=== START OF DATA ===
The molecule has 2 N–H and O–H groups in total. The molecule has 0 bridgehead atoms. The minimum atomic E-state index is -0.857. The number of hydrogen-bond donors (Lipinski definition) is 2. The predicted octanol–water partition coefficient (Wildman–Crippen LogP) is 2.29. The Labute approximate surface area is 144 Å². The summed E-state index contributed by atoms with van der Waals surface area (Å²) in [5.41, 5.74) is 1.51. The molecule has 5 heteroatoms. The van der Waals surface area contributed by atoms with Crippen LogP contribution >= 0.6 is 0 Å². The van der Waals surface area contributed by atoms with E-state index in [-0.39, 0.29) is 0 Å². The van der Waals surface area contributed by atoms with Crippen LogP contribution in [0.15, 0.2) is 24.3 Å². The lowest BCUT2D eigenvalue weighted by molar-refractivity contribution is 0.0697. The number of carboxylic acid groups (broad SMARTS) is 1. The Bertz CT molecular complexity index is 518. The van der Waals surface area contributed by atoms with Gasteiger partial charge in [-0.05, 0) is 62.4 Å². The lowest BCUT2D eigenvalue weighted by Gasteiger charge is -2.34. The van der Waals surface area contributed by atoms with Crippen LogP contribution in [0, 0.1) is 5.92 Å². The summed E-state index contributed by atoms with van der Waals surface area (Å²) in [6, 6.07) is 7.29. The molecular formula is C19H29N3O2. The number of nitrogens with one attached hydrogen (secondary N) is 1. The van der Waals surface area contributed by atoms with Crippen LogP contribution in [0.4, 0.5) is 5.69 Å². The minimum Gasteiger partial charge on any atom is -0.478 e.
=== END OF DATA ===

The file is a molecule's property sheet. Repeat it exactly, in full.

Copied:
The molecule has 2 N–H and O–H groups in total. The molecule has 0 bridgehead atoms. The minimum atomic E-state index is -0.857. The number of hydrogen-bond donors (Lipinski definition) is 2. The predicted octanol–water partition coefficient (Wildman–Crippen LogP) is 2.29. The Labute approximate surface area is 144 Å². The summed E-state index contributed by atoms with van der Waals surface area (Å²) in [5.41, 5.74) is 1.51. The molecule has 5 heteroatoms. The van der Waals surface area contributed by atoms with Crippen LogP contribution >= 0.6 is 0 Å². The van der Waals surface area contributed by atoms with E-state index in [-0.39, 0.29) is 0 Å². The van der Waals surface area contributed by atoms with Crippen LogP contribution in [0.15, 0.2) is 24.3 Å². The lowest BCUT2D eigenvalue weighted by molar-refractivity contribution is 0.0697. The number of carboxylic acid groups (broad SMARTS) is 1. The Bertz CT molecular complexity index is 518. The van der Waals surface area contributed by atoms with Gasteiger partial charge in [-0.05, 0) is 62.4 Å². The lowest BCUT2D eigenvalue weighted by Gasteiger charge is -2.34. The van der Waals surface area contributed by atoms with Crippen LogP contribution in [0, 0.1) is 5.92 Å². The summed E-state index contributed by atoms with van der Waals surface area (Å²) in [6, 6.07) is 7.29. The molecular formula is C19H29N3O2. The number of nitrogens with one attached hydrogen (secondary N) is 1. The van der Waals surface area contributed by atoms with Crippen LogP contribution in [0.4, 0.5) is 5.69 Å². The minimum Gasteiger partial charge on any atom is -0.478 e.